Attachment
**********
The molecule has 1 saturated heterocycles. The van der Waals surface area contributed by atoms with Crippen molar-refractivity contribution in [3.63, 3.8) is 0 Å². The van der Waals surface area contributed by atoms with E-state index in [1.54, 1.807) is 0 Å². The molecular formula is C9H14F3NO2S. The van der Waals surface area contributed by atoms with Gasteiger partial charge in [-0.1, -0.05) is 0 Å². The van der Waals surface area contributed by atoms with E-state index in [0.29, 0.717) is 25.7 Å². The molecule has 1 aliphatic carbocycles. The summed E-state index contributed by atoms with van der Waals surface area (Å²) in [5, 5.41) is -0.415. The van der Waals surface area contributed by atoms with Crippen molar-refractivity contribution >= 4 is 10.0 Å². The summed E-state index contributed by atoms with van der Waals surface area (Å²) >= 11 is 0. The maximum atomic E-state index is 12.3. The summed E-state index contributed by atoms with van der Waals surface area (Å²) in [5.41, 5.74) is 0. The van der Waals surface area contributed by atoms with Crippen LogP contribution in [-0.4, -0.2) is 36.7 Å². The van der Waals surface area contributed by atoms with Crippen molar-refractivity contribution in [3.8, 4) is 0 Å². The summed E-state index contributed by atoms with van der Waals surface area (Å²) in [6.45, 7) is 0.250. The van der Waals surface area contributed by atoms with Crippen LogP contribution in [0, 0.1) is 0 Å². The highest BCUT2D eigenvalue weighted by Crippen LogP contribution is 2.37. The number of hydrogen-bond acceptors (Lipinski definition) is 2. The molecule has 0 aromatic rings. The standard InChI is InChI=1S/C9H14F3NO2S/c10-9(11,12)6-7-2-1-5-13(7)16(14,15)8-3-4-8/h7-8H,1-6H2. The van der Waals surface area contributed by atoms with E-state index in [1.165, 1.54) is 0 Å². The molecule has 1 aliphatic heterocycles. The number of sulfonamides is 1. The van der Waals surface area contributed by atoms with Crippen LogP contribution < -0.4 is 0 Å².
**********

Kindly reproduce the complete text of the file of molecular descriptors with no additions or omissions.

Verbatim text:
The molecule has 1 saturated heterocycles. The van der Waals surface area contributed by atoms with Crippen molar-refractivity contribution in [3.63, 3.8) is 0 Å². The van der Waals surface area contributed by atoms with E-state index in [1.54, 1.807) is 0 Å². The molecular formula is C9H14F3NO2S. The van der Waals surface area contributed by atoms with Gasteiger partial charge in [-0.1, -0.05) is 0 Å². The van der Waals surface area contributed by atoms with E-state index in [0.29, 0.717) is 25.7 Å². The molecule has 1 aliphatic carbocycles. The summed E-state index contributed by atoms with van der Waals surface area (Å²) in [5, 5.41) is -0.415. The van der Waals surface area contributed by atoms with Crippen molar-refractivity contribution >= 4 is 10.0 Å². The summed E-state index contributed by atoms with van der Waals surface area (Å²) >= 11 is 0. The maximum atomic E-state index is 12.3. The summed E-state index contributed by atoms with van der Waals surface area (Å²) in [5.41, 5.74) is 0. The van der Waals surface area contributed by atoms with Crippen LogP contribution in [-0.4, -0.2) is 36.7 Å². The van der Waals surface area contributed by atoms with Crippen molar-refractivity contribution in [3.8, 4) is 0 Å². The summed E-state index contributed by atoms with van der Waals surface area (Å²) in [6.45, 7) is 0.250. The van der Waals surface area contributed by atoms with Crippen LogP contribution in [0, 0.1) is 0 Å². The highest BCUT2D eigenvalue weighted by Crippen LogP contribution is 2.37. The number of hydrogen-bond acceptors (Lipinski definition) is 2. The molecule has 0 aromatic rings. The standard InChI is InChI=1S/C9H14F3NO2S/c10-9(11,12)6-7-2-1-5-13(7)16(14,15)8-3-4-8/h7-8H,1-6H2. The van der Waals surface area contributed by atoms with E-state index in [1.165, 1.54) is 0 Å². The molecule has 1 aliphatic heterocycles. The number of sulfonamides is 1. The van der Waals surface area contributed by atoms with Crippen LogP contribution < -0.4 is 0 Å².